2006 Philadelphia Annual Meeting (22–25 October 2006)

Paper No. 5
Presentation Time: 2:40 PM


HORITA, Juske1, LAVELLE, Mark2, RICIPUTI, Lee R.2, DUCKWORTH, Douglas C.2, BOSTICK, Debra A.2, BÜRGER, Stefan2, BRANDT, Craig C.3 and KREUZER, Helen4, (1)Oak Ridge National Laboratory, PO Box 2008, Oak Ridge, TN 37831-6110, (2)Oak Ridge National Laboratory, Oak Ridge, TN 37831-6375, (3)Oak Ridge National Laboratory, Oak Ridge, TN 37831, (4)Pacific Northwest National Laboratory, Richland, WA 99352, horitaj@ornl.gov

In the event of a biological weapon attack, the agent and strain are initially identified by biological analyses. However those genetic data yield limited attribution information, because many pathogens are genetically very homogeneous. There is a need for more informative forensic analyses for the attribution of the agent to a source and its production method. Chemical compositions such as those provided by elemental and isotopic analyses may provide further insight into production processes and growth media used. Ideally, one may be able to compare known and questioned biological weapon agents to determine the degree of association based on isotopic and elemental contents. Modeling with advanced statistical analyses and extended database could narrow down possible production sources and methods.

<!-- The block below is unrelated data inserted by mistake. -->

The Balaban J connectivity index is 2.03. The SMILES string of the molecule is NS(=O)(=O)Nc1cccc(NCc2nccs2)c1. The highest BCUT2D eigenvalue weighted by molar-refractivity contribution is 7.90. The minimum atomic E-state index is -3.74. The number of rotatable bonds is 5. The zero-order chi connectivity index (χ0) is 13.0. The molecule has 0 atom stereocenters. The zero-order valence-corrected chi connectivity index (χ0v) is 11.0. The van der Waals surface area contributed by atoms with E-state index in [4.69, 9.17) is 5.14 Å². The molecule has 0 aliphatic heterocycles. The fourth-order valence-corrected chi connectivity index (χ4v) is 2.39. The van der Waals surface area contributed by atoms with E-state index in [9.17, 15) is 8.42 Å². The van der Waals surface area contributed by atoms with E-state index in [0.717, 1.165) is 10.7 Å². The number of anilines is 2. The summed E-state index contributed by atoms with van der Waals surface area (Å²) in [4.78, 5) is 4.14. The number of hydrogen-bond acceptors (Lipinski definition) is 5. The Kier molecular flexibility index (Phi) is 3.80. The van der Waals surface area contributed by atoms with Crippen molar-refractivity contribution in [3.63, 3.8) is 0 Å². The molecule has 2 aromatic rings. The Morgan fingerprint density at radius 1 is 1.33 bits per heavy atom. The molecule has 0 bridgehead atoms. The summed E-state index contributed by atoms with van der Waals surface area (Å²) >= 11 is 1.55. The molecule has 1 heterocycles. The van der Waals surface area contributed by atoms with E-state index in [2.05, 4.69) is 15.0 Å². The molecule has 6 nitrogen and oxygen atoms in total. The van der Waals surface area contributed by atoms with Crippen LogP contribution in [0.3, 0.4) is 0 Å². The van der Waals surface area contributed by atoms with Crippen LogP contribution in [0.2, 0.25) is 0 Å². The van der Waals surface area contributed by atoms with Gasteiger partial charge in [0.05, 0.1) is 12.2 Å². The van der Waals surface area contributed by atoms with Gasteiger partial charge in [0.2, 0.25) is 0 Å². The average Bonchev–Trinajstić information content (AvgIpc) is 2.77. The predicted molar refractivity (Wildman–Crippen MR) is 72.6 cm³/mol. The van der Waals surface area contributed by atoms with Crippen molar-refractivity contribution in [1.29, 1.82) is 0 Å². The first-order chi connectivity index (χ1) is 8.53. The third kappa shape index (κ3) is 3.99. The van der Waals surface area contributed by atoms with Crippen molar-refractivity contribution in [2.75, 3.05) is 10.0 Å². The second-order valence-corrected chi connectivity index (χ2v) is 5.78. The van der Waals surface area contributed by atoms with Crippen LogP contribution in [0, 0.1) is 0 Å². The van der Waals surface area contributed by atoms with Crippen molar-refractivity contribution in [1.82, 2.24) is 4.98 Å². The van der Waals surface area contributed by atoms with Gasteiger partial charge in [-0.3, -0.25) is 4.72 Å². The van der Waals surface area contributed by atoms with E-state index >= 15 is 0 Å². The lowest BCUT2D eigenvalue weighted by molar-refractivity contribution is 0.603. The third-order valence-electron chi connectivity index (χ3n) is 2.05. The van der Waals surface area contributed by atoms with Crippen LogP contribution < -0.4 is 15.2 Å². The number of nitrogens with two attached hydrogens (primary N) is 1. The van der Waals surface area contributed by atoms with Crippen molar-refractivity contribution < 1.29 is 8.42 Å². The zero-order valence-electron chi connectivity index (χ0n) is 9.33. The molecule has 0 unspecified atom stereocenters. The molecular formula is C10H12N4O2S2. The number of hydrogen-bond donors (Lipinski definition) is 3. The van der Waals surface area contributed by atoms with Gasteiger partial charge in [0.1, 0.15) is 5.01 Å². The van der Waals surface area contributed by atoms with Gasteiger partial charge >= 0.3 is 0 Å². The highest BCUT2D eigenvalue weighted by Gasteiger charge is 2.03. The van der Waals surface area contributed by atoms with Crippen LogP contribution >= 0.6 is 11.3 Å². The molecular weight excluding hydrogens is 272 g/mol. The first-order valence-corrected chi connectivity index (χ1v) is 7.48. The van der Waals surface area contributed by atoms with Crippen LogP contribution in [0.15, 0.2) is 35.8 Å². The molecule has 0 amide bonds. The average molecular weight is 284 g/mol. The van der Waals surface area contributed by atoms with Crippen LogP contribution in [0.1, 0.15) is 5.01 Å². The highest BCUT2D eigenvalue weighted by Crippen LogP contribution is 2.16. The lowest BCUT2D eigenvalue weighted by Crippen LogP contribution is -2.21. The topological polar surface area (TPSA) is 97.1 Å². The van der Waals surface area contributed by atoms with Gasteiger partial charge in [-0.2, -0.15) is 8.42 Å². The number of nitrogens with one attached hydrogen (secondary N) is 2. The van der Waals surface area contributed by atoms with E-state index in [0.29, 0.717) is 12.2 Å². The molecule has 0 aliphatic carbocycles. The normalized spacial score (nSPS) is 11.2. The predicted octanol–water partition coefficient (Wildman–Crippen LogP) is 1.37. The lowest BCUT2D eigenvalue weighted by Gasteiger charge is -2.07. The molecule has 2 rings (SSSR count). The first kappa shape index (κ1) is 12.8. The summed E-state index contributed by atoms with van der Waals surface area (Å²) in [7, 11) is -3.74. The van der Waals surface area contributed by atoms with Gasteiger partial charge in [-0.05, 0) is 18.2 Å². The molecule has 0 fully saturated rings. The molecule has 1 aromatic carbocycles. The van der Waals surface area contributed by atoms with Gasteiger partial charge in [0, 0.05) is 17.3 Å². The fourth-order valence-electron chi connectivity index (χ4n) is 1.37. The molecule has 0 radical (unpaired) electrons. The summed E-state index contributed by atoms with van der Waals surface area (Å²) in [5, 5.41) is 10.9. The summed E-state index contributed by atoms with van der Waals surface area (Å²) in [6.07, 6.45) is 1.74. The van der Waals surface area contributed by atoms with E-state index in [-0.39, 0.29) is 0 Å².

In support of the U.S. Department of Homeland Security, a series of investigations have been performed to develop and validate methods for high precision isotope ratio and elemental composition analysis. One goal is to identify signatures related to biological weapon agent processing techniques and materials by means of the isotopic and elemental analysis of several bacterial agents that were grown under controlled conditions. Results on method development and analytical characterization will be presented of both “light” (e.g, C, N, O, and H by means of elemental analyzer/gas chromatograph isotope ratio mass spectrometry) and “heavy” isotope ratio measurements (e.g. Sr, Pb by multiple-collector ICP mass spectrometry and multiple-collector thermal ionization mass spectrometry). Effects of growth media and processing on elemental and isotopic profiles will be highlighted. The utility of statistical analysis and the importance of database development are also discussed.

Research sponsored by the Office of Research and Development, U.S. Department of Homeland Security, under contract DE-AC05-00OR22725 with Oak Ridge National Laboratory, managed and operated by UT-Battelle, LLC. HKM gratefully acknowledges support from the US Central Intelligence Agency, and ML support from the Fulbright Foundation.